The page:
Have you got a friend who acts like the biggest sports know-it-all? The one who claims to know every stat in the book and who wields this knowledge like an intimidating weapon, or wears it with a sense of gleeful self-importance? Call their bluff with this new board game from ESPN. This is Trivial Pursuit for sports geeks of the first order. With a 24-second shot clock counting down on answering questions, the pressure is on, as players must answer all manner of question from “rookie” to “pro” level. The “rookie” questions are more like the sort you may encounter in Trivial Pursuit, so beware those “pro” questions, or spring them on the know-it-all to bring them down a peg or two.
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Forget about the noted indie director—this is the original medium manipulator. Let’s face it, anyone who stands as one of elusive author Thomas Pynchon’s favorite artist has to be something pretty special. Deconstructing Tin Pan Alley classics with a cacophony of found noises and non-musical accompaniment (Gunshots? Train whistles?), the bandleader and cultural critic was like Mitch Miller without the tired traditionalism. Today, he’s a forgotten footnote in the otherwise recognizable novelty song sect. Thankfully, this DVD presentation provides testimonials from those he’s influenced (Weird Al Yankovic) as well as a chance to see the man in his manic element.
Here’s the scene: a fully decorated Christmas tree, a crackling fireplace flickering in the reflection of a champagne glass, red and white stockings and candy canes over the mantel, a smile from the one you love. Luther Vandross sets the mood with “Please Come Home for Christmas”, followed by Faith Evans jamming to “Santa Baby” and Marvin Gaye with “I Want to Come Home for Christmas”. Slow Jams for Christmas is a joyous, slow-cooking romance-fest that works out very much like an R&B mixtape. It’s quite a treat: 20 songs on a single disc representing five decades of music, from the ‘60s (Nancy Wilson’s “What Are You Doing For New Year’s Eve?”) and ‘70s (“This Christmas” by the Whispers) to 2005 (“Merry Christmas, Darling” by Vanessa Williams). It’s probably the type of album you’d see advertised on a late night infomercial (“Order now, and we’ll throw in this champagne bottle opener!”). But the artists are the draw, with recordings of disparate styles and voices pulled together in a “One Christmas Under a Groove” sort of way. Dianne Reeves absolutely nails “Christmas Time is Here”. Other highlights are Boyz II Men’s ever-popular “Let It Snow”, which plays well year round, as well as Babyface’s medley of “It Came Upon a Midnight/The First Noel”. Toward the middle, the soul vibe dominates, culminating in selections from Al Green, Bobby Womack, Lou Rawls, and Freddie Jackson at the back end. Sweet and marvelous.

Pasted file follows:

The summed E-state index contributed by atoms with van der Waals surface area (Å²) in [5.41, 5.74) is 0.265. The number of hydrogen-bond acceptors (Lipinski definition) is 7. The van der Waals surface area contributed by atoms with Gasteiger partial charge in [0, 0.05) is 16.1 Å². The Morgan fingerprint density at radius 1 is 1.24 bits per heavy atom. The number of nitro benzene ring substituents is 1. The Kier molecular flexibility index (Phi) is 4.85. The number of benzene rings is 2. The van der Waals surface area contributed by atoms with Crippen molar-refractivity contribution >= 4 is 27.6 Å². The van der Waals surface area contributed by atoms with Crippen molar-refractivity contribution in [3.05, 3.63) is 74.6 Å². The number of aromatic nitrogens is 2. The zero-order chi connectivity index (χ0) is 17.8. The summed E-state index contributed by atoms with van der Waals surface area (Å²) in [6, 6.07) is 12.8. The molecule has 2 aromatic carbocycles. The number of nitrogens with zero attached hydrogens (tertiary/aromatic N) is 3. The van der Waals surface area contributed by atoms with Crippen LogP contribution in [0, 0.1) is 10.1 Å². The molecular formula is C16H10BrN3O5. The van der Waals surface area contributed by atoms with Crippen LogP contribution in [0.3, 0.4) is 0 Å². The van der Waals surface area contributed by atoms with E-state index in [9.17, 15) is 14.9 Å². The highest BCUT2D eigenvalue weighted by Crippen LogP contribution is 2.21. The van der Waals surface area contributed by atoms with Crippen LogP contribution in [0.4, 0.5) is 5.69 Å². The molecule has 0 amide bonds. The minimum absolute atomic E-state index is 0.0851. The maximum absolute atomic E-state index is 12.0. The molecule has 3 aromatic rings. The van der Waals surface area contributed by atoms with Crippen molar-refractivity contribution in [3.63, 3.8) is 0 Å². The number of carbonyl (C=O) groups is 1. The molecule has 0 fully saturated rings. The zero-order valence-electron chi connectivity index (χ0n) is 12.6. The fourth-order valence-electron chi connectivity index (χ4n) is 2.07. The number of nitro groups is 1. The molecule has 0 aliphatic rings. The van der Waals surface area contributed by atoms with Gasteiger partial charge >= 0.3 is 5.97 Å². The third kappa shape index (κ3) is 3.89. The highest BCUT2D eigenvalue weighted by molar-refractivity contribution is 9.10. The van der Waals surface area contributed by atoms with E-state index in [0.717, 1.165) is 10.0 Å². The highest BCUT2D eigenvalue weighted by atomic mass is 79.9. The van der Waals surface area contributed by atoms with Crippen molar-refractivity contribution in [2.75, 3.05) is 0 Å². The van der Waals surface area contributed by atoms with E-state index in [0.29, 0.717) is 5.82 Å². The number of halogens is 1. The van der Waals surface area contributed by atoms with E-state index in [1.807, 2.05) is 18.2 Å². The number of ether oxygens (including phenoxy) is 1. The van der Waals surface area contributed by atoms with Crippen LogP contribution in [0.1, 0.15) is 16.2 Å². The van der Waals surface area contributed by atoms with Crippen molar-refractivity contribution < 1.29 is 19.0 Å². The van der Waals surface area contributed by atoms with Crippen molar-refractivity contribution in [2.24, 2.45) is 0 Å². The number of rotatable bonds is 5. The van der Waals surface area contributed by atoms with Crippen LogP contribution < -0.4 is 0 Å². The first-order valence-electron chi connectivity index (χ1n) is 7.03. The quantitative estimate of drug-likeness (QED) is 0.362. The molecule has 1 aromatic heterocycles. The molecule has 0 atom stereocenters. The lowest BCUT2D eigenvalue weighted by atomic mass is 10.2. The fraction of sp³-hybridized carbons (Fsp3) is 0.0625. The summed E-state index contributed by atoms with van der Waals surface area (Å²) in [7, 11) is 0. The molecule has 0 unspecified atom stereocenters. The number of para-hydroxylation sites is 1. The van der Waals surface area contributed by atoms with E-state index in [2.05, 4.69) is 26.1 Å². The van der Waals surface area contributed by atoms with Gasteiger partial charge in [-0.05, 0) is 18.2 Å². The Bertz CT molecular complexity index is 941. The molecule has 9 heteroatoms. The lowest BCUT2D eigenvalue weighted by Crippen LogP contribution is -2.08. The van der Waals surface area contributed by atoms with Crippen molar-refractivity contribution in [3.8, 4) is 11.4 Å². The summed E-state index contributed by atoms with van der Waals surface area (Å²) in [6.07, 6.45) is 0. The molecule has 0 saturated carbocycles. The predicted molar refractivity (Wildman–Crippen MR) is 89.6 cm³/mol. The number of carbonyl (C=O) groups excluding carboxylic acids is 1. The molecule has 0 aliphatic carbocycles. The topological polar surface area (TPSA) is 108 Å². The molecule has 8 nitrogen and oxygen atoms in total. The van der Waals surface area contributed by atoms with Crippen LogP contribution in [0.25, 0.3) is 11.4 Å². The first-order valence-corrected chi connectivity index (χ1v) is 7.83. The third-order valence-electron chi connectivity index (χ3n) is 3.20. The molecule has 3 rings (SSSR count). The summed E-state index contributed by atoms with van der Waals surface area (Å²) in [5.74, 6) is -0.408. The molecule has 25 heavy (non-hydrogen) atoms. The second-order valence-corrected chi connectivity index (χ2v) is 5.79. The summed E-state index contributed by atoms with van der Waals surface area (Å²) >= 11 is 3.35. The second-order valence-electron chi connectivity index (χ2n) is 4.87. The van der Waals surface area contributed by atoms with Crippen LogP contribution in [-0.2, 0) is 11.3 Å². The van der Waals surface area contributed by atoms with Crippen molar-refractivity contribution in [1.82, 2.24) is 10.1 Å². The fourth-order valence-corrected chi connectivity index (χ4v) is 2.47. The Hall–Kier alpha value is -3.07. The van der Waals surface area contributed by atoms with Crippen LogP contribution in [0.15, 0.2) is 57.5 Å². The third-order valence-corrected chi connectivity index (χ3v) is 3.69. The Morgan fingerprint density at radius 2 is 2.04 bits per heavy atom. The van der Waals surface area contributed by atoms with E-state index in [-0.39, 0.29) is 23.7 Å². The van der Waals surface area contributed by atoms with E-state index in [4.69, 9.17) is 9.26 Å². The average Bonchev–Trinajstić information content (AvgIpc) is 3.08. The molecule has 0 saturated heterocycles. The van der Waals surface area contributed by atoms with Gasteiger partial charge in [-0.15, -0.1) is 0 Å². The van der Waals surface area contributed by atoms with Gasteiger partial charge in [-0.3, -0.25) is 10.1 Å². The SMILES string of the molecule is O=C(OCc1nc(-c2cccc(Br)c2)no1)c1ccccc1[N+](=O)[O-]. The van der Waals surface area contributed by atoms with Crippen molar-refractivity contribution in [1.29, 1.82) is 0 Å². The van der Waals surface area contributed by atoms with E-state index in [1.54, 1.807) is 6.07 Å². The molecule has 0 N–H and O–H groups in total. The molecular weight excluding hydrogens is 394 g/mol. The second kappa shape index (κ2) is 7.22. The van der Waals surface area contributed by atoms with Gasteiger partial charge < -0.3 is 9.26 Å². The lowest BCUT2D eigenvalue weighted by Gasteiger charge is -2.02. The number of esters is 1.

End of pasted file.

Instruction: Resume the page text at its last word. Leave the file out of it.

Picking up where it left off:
Contemporary comics anthologies like the Chris Ware-edited Best American Comics 2007 offer a tempting number of opportunities to make sweeping statements about the nascence of the medium, the prospect of the graphic novel ascending as the new art form of the 21st century, and the possibilities lying before its preeminent artists. Yet Ware’s anthology lends itself better to this kind of self-indulgence than most. More than any other comics anthology compiled thus far, it feels like a genuine effort to craft a truly comprehensive picture of comics as they are today, with a gentle nudging towards the various directions they could possibly go.
Every once in a while, a true gem is unearthed from the mines of musical history. This debut is one such excavation, though archaeologists might have trouble dating the contents which, on first hearing, seem to be the aural equivalent of retro-futurist designs done on an Etch-a-Sketch. Originally released in 1980, the album is conjured from a slim palette and adheres to a stripped-to-the-bone ideal of sound, yet it is close to perfection. It is hard to recall any other album to which the terms “pastoral” and “neon” could be simultaneously applied.
// Moving Pixels
"The Fall raises questions about the self and personal identity by considering how an artificial intelligence governs itself.READ the article